This year I returned to Columbus, Ohio with pal Ted Haycraft (pictured below) for the Small Press and Alternative Comics Expo (SPACE). I have to say that between the guests, the new venue and the overall atmosphere that this was the best SPACE yet. SPACE has had many homes, from an auditorium at the state fairgrounds, to what seemed to be an abandoned Holiday Inn to a Shriner's building. Though the Shriner's hall they had it in the last few years was big enough, the lighting was miserable. The move to the Ramada Plaza is a very welcome change and I hope they can keep it there. Matt with Ted Haycraft
Another welcome sight was SPACE regular Tom Scioli. I've been following Scioli's creation, 'The Myth of 8-Opus', since it began. He's now following a printing model of the photocopied mini-comic single issues later collected into a slick, professional trade paperback. Now I can get further along in Scioli's cosmic Kirby-inspired epic (though I still don't really understand what's going on).
One of the great things about SPACE is finding something that grabs you right away. A lot of times you'll walk through and look at different comics and portfolios. Maybe the art will grab you, but the concept doesn't, or the idea is interesting, but the artwork doesn't carry it off. Rarely is there a direct hit, but the rarity this time is 'Afrodisiac' by Jim Rugg. In many ways a tribute to the wacky era of 1970s comics, I was drawn in by the faux comic covers that seemed to come from some twisted bygone era. Rugg is personable and enthusiastic about comics. I highly recommend this book, and I haven't even read it yet!
One aspect of the show I try not to miss is the SPACE Prize ceremony, where they give out awards for the best comics of the previous show. The top prize and 1st place for the 'general comics' category went to Lora Innes for The Dreamer. The winner for best mini-comic was Aliens Poop on Your Children. The winner for best webcomic, a new category, was Introspective Comics, though I prefer 2nd place finisher The Book of Biff. You can see all of the winners here. In any event, the best part of the ceremony are the acceptance speeches, because the winners are not used to having their comics work recognized, much less applauded in a public forum.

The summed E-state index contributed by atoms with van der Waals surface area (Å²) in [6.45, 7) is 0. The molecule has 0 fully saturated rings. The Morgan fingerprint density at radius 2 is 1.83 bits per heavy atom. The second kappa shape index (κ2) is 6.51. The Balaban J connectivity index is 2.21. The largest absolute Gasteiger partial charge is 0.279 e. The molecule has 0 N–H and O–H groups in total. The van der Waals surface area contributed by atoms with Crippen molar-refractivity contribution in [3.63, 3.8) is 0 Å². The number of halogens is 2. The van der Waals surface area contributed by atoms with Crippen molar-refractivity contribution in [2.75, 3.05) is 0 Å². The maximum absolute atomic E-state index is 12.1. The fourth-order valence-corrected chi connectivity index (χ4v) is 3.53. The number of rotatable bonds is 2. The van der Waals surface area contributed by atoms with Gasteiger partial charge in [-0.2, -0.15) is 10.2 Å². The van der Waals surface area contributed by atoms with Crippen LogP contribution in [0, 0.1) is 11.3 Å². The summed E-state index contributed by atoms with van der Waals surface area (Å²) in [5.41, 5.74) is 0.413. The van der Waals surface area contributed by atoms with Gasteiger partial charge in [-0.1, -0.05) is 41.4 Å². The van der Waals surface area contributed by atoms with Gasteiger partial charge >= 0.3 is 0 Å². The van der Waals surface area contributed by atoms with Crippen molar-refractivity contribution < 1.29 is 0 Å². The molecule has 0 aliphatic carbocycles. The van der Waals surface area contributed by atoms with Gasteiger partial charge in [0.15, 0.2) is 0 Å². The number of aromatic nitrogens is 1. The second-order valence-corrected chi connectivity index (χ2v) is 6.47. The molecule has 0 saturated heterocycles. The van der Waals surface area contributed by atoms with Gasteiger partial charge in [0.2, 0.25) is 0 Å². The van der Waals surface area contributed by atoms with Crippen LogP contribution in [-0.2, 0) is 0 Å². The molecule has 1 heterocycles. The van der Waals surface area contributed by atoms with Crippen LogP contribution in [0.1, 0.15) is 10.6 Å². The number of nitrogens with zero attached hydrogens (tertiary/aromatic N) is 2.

Above is pal Ted checking out the various fanzines from Jim Main. Their 'Comic Fan' title bills itself as the magazine for comics fans by comics fans. It's a nice package, and the latest ish is geared towards Silver Age collectors.
Saving the best for last, the highlight for me was meeting Guy Davis. Davis is the artist for BPRD, an ongoing series from Dark Horse Comics. Davis was the closest thing to a 'big name' guest that SPACE had this year, and I was surprised they didn't tout his appearance, but rather lumped him in with the other guests. Preparing to meet him, I picked up his volume of Modern Masters from TwoMorrows Publishing, which includes rare artwork and a career-spanning interview. For some reason I had always thought that Davis was British, but no, he's just a genial chap from Michigan. He was kind enough to do small sketches for us. For Ted, a Sandman from his long run on 'Sandman Mystery Theatre' in the 90s. For me, a Johann Krauss from BPRD. For the uninitiated, Johann Krauss is a disembodied ectoplasmic spirit who must live inside this containment suit. He can release his ectoplasmic form to reanimate the dead and speak for them. In other words, your average man on the street.